Peter Blashki, Mayor Mick Curran and Deputy Premier Jackie Trad at the Mary Valley Rattler workshop.
Peter Blashki, Mayor Mick Curran and Deputy Premier Jackie Trad at the Mary Valley Rattler workshop. Tom Daunt

Curran not rattled by criticism over controversial blowouts

MAYOR Mick Curran has maintained his strong defence of the controversial Mary Valley Rattler project after last week's announcement that Gympie Regional Council had completed all repair work on rail lines and bridges.

Speaking at the official handing over of "certified track and structures” to the Rattler Railway Company on Friday, Cr Curran drew comparisons to initial criticisms of another recent project.

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Mayor Mick Curran and Ian McNicol for hand over of the Rattler track and bridges.
Mayor Mick Curran and Ian McNicol for hand over of the Rattler track and bridges. Renee Albrecht

"Any major project council undertakes will always receive some criticism ... sometimes the critical voice is heard louder than the positive voice,” he said.

"Did we not have some of the same people questioning our aquatic centre?

"If you look at those numbers, we had 18,000 on average per season visitations to our old memorial pool, which I must say served our community very well. The new centre in the first 12 months (received) 147,000 visitations.

"It's really chalk and cheese, it's great to see so many people using that facility ... but since the Rattler stopped running many community leaders have said that the economic benefit to this region would be significant.”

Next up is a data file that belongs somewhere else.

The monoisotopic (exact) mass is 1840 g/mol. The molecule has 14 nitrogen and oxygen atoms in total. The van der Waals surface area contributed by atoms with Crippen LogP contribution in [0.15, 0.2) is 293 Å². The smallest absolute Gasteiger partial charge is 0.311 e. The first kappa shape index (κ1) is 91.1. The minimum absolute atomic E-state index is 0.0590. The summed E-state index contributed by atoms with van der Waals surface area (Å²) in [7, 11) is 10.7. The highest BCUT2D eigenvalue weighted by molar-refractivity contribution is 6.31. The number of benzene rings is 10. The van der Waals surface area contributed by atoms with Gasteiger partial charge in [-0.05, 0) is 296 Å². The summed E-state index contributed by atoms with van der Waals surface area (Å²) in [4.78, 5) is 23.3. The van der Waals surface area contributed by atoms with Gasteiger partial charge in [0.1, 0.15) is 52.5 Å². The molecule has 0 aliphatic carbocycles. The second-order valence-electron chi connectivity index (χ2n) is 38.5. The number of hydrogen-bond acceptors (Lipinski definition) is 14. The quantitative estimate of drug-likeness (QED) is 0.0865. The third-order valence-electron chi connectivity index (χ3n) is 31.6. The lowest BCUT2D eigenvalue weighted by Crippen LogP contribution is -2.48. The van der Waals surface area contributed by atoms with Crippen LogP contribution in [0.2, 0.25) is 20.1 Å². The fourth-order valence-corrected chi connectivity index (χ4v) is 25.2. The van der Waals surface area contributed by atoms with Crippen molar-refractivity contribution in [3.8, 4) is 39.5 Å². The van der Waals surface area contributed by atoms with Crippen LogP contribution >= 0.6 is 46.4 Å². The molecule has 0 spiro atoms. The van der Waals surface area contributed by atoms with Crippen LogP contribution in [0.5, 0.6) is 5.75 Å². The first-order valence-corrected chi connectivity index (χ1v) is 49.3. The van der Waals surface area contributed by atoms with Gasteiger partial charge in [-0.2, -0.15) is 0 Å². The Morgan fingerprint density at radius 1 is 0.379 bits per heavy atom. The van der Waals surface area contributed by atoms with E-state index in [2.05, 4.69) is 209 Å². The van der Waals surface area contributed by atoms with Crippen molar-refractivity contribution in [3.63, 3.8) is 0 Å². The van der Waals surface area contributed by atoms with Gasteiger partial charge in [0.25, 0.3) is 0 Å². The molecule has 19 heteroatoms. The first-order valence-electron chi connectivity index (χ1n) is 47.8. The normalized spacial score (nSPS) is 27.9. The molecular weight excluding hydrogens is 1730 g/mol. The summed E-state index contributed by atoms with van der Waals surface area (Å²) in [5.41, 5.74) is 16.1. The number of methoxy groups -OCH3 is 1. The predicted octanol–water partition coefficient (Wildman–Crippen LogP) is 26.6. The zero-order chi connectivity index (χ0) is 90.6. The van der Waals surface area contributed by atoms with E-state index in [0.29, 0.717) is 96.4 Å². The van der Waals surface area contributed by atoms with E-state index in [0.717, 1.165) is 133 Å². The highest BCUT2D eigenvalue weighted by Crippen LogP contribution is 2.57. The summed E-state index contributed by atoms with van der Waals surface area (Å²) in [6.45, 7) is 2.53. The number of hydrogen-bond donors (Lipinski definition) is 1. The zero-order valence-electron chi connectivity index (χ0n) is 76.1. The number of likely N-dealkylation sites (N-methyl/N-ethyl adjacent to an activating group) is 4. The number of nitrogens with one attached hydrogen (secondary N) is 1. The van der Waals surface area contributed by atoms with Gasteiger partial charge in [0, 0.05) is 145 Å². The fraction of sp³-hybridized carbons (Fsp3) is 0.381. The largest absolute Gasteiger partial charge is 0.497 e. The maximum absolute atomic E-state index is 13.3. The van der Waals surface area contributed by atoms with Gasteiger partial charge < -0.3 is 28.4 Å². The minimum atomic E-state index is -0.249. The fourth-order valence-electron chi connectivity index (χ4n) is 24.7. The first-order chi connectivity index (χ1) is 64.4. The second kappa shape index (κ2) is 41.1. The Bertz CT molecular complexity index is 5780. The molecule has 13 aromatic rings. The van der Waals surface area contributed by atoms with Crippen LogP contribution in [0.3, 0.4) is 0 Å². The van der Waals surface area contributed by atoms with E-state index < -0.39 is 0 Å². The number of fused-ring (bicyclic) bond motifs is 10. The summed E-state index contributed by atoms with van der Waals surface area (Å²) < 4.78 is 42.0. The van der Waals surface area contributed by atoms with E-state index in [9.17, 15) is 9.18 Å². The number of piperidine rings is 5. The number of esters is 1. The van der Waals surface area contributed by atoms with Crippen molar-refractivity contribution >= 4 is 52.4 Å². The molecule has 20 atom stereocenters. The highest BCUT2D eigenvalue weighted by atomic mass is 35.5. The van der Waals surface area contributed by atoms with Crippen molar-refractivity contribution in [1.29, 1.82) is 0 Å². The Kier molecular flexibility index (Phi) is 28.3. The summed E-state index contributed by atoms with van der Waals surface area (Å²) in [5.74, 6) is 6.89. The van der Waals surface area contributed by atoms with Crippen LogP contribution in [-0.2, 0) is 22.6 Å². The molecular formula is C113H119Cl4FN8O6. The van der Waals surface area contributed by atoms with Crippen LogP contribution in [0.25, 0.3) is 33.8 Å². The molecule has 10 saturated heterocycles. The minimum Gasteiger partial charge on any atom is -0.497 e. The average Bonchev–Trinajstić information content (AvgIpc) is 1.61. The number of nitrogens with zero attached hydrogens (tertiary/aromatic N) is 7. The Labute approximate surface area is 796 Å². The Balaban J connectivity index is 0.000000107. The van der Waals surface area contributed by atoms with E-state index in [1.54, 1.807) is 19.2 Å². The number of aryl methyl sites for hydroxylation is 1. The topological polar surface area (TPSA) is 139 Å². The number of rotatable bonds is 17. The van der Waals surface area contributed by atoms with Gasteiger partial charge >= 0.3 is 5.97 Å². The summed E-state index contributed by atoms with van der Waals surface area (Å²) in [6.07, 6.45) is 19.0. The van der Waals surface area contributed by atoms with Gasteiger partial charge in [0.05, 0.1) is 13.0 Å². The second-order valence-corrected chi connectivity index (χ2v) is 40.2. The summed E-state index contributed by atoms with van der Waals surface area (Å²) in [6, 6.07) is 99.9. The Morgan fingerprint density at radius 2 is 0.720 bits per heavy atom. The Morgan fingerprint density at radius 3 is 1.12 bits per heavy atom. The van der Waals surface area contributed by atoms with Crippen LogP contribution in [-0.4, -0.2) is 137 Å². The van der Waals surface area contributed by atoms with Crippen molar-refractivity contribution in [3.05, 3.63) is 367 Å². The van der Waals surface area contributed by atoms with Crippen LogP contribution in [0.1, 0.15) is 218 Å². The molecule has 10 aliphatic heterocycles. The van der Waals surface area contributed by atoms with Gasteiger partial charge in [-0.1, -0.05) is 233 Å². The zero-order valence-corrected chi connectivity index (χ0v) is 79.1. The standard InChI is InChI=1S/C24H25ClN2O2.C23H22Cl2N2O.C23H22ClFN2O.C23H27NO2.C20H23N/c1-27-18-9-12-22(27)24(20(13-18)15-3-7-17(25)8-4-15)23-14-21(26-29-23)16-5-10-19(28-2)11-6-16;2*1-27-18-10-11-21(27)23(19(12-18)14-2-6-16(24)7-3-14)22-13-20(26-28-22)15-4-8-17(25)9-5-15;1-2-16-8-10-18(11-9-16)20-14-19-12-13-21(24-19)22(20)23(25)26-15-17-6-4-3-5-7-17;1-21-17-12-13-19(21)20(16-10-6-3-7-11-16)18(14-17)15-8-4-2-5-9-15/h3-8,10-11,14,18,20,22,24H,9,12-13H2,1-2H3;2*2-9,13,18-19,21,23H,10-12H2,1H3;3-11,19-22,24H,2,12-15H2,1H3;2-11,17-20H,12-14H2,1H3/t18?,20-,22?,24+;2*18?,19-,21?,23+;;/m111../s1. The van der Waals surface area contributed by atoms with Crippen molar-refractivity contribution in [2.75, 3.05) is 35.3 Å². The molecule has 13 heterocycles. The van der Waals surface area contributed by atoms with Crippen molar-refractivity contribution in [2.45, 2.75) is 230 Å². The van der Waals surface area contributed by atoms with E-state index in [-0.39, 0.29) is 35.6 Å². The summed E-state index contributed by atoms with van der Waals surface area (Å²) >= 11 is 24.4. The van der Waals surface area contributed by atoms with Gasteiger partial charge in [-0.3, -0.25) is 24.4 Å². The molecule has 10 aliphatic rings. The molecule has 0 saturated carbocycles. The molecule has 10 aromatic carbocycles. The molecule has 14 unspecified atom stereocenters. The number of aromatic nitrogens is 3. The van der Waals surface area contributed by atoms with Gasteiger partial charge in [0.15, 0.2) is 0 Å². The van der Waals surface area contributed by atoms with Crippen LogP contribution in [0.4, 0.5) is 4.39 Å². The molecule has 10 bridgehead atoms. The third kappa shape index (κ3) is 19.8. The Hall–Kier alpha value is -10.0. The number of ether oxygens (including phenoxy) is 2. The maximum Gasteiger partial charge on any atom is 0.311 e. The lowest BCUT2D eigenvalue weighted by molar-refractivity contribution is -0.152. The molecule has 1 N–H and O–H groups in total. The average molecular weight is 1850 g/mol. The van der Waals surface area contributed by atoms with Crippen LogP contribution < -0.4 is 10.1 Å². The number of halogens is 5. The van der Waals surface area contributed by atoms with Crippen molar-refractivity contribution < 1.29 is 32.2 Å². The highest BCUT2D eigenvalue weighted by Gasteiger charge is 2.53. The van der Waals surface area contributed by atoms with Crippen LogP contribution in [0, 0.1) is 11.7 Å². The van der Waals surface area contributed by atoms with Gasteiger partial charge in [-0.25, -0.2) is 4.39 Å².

Deputy Premier Jackie Trad and Mayor Mick Curran visit the Rattler workshop.
Deputy Premier Jackie Trad and Mayor Mick Curran visit the Rattler workshop. Tom Daunt

In 2012, the Rattler was suspended indefinitely after derailing twice through the year, while the rail regulator noted at least 8000 sleepers needed replacing.

GHD Engineering's initial report to recommission the Rattler in 2013 estimated costs at $7.15 million over five years, but the project suffered numerous blowouts.

The latest increase in estimates had the revival costing $17.5 million in total.

Council announced the train would get back on track in March, then in July, but 1500 more sleepers were found in disrepair in mid-June.

Cr Curran said the budget and time setbacks had been necessary to ensure safety for the community.

"We had a quadrennial election in 2016, it was my commitment to the community that the rattler would run,” Cr Curran said.

"That has been achieved today (Friday), and we will see trains with driver familiarisation commence ... within the next week.

"That was supported by the majority of people elected in 2016.”